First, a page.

Deduction theorem

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A general term for a number of theorems which allow one to establish that the implication can be proved if it is possible to deduce logically formula from formula . In the simplest case of classical, intuitionistic, etc., propositional calculus, a deduction theorem states the following: If ( is deducible from the assumptions ), then


( may be empty). In the presence of quantifiers an analogous statement is false:

but not

One of the formulations of a deduction theorem for traditional (classical, intuitionistic, etc.) predicate calculus is: If , then

where is the result of prefixing quantifiers (cf. Quantifier) over all the free variables of the formula . In particular, if is a closed formula, a deduction theorem assumes the form (*). This formulation of a deduction theorem makes it possible to reduce proof search in axiomatic theories to proof search in predicate calculus: Formula is deducible from axioms if and only if the formula

is deducible in predicate calculus.

A deduction theorem is formulated in a similar manner for logics with operations "resembling" quantifiers. Thus, a deduction theorem has the following form for the modal logics S4 and S5 (cf. Modal logic):

More precise formulations of deduction theorems are obtained if one introduces -quantifiers not over all the free variables, but only over those bounded by quantifiers in the course of the deduction. One says that a variable is varied for a formula in a given deduction if is free in and if the deduction under consideration involves an application of the rule of -introduction into the conclusion of an implication (or the -introduction into a premise), in which the quantifier over is introduced, and the premise of the application depends on in the proof under consideration. A deduction theorem for traditional predicate calculus may now be rendered more precise as follows:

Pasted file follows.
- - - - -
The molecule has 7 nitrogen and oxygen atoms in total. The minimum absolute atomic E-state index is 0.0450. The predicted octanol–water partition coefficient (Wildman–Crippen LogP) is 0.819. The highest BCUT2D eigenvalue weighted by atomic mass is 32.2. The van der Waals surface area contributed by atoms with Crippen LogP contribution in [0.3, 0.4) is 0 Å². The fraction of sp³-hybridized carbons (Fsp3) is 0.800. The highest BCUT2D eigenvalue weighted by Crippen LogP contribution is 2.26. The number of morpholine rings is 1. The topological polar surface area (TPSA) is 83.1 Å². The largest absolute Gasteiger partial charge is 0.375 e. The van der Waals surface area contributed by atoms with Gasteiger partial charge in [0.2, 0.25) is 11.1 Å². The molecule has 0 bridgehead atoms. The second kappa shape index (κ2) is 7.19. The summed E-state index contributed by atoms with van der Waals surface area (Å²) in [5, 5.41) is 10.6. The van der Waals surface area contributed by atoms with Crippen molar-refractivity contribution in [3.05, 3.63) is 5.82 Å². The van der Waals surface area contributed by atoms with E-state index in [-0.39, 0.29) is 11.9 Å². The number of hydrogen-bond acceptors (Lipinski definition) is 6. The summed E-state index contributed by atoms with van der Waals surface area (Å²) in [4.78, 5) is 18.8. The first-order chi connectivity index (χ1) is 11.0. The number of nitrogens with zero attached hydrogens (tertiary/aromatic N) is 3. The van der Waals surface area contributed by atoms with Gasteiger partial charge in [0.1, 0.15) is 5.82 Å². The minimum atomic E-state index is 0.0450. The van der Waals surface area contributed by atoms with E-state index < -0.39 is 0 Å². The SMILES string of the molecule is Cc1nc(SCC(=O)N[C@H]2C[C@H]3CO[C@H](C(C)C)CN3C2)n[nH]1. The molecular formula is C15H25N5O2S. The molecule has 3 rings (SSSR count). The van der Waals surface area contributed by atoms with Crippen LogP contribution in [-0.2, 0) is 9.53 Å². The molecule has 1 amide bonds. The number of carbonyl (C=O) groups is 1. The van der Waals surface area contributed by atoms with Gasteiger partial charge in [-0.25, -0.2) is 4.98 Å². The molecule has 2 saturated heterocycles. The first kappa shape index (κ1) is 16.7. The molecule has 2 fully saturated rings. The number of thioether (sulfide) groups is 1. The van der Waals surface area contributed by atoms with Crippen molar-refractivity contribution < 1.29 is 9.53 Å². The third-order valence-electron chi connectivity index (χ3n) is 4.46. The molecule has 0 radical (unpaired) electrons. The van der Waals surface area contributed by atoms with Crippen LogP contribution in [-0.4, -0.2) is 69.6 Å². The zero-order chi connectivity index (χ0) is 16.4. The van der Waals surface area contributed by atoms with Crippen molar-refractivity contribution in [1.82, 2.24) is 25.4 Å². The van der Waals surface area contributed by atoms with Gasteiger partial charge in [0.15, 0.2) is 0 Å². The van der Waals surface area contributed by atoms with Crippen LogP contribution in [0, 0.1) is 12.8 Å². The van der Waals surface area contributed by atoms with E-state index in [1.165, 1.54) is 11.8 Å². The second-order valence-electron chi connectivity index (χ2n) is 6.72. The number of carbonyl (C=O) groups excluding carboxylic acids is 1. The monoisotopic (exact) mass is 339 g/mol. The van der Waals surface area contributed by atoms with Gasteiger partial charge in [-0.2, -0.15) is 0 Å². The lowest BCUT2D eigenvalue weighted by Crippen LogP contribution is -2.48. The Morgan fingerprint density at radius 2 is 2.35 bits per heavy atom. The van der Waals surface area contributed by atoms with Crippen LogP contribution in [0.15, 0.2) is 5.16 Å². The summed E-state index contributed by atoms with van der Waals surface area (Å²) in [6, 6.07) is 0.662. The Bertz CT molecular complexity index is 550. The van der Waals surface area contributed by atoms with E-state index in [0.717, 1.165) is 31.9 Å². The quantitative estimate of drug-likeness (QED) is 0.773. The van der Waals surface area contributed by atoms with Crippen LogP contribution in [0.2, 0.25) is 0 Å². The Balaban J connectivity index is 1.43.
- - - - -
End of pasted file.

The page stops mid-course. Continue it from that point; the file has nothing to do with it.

where is the complete list of variables varied for in the deduction under consideration. In particular, if no free variable in is varied, a deduction theorem assumes the form (*). In formulating the appropriate refinements of a deduction theorem for modal logics it should be borne in mind that the variation takes place in the rules for the introduction of into the conclusion of the implication and into the premise.

In establishing a deduction theorem for the calculus of relevant implication (i.e. for systems adapted to the interpretation of as "B is deducible with essential use of assumption A" ) one has the alternative of modifying the concept of the deduction itself or else of assuming that the variation takes place in any use of a "secondary" assumption; for instance, on passing from the pair , to , formula is varied, since it does not form part of the second member of the pair.

If, in a given deduction, is not varied, a deduction theorem assumes the form (*), and if is varied it takes the following form:

where is a "true" constant (or the conjunction of the formulas for all propositional variables in , , ).


[1] S.C. Kleene, "Introduction to metamathematics" , North-Holland (1951)
[2] H.B. Curry, "Foundations of mathematical logic" , McGraw-Hill (1963)



[a1] A. Grzegorczyk, "An outline of mathematical logic" , Reidel (1974)
How to Cite This Entry:
Deduction theorem. Encyclopedia of Mathematics. URL:
This article was adapted from an original article by G.E. Mints (originator), which appeared in Encyclopedia of Mathematics - ISBN 1402006098. See original article